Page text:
Let’s be clear on one thing: Corn silage is the primary feed source of the dairy industry. Certainly, there are many individual farmers who feed little or no corn silage, but a lion’s share of nutrients derived from milk and cheese got their start somewhere in a cornfield. For better or worse, that’s just the way it is.
Even with its status at the top of the dairy totem pole, I’ve always found it strange that corn silage has had trouble finding an industry home. Perhaps some of that identity issue has to do with its history, and a portion can be attributed to its inherent make up. Let me explain.
Corn silage has been harvested for decades, but it really has only been in the past 20 to 25 years that corn has been bred and grown with the explicit intent of harvesting for silage. For many, many years, there was no differentiation between a grain hybrid and a silage hybrid. The rally cry was, “The best grain hybrids make the best silage hybrids.”
Since the 1990s, digestibility has come into focus; kernel processors have become commonplace, if not necessary; seed companies have dedicated some of their breeding efforts on developing silage-specific hybrids; and there has been targeted research on the optimum ways to produce and feed corn silage.
Even with these advances, corn silage, as we know it today, came late to the party. There are a few seed companies that invested heavily in corn silage breeding and development, but these efforts still paled compared to the resources put into corn grain hybrids, and, in many cases, traditional forage crops like alfalfa.
At the university level, corn silage was given even less consideration. The number of corn silage “experts” who can be found at state universities would, in total, barely fill a small conference room. Much of the research that gets done is by nutritionists, not agronomists. From the latter standpoint, who takes corn silage — the forage specialist or the corn specialist? At many universities, it’s neither.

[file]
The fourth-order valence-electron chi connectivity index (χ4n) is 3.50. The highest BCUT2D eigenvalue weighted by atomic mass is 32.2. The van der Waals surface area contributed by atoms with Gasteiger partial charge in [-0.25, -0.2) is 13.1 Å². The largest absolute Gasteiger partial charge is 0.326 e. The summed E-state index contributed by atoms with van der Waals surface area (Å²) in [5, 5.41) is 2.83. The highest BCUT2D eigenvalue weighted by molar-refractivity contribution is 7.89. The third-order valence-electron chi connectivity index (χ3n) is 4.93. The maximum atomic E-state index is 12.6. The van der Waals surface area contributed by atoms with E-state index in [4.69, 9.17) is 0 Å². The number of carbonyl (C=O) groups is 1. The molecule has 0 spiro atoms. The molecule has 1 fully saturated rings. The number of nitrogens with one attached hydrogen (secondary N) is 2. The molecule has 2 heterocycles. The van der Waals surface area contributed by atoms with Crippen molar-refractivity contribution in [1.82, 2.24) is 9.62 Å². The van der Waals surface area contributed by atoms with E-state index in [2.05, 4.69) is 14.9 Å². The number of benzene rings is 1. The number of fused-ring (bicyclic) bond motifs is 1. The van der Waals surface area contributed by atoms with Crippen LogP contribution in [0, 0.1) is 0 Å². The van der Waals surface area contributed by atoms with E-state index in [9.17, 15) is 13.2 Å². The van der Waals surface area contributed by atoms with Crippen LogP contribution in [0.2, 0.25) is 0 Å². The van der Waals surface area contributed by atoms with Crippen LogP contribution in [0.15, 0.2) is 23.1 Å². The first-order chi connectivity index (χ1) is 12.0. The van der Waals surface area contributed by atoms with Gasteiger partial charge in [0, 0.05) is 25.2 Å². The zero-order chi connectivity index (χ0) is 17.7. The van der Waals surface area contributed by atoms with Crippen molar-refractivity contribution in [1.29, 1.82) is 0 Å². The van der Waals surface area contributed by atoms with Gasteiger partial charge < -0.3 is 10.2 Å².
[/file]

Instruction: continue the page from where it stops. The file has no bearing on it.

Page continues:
From an acreage perspective, corn silage pales in comparison to corn grain, alfalfa, and other forage crops, leaving it to be a minor crop overall, yet a premier crop in the dairy industry. However, unlike a perennial forage, corn silage producers need to buy seed every year, which makes hybrid breeding efforts more worthwhile.
When I worked as a county extension agronomist in Wisconsin, we had a county forage council. The council was an asset in helping to provide resources for offering education programs and on-farm research or demonstrations. I quickly learned that a meeting had to either be focused toward conventional dairy farmers or it had to be focused toward grazing operations. If I offered a mixed program, neither group would attend because half of the program wouldn’t be relevant.
Those farmers had their identity: conventional dairy or grazing dairy. Corn silage’s identity is one of a mixed bag, being an equal split of grain and forage on a dry matter basis. It’s interesting that our industry mostly considers it a forage. For example, when we talk about the percent of forage in the ration, most nutritionists and farmers lump all of the corn silage into that calculation.
Let’s illustrate this with an example:
A feed ration is balanced for 60 pounds of dry matter intake. Included in the ration is 26 pounds of corn silage and 10 pounds of alfalfa. Virtually everyone in the industry will proclaim that this is a 60% forage ration (36 divided by 60). But is it?
Half of the corn silage — 13 pounds — is grain, which actually makes our ration about 38% forage — not exactly a “high-forage” diet.
It’s corn silage’s unique contribution as a forage and grain feedstuff that makes it appealing as a feed. It’s this same attribute that often leaves it without an industry home.
Should a magazine titled Hay & Forage Grower offer information on corn silage? Sure, but we’ll try to stick mostly to our 50% of the crop.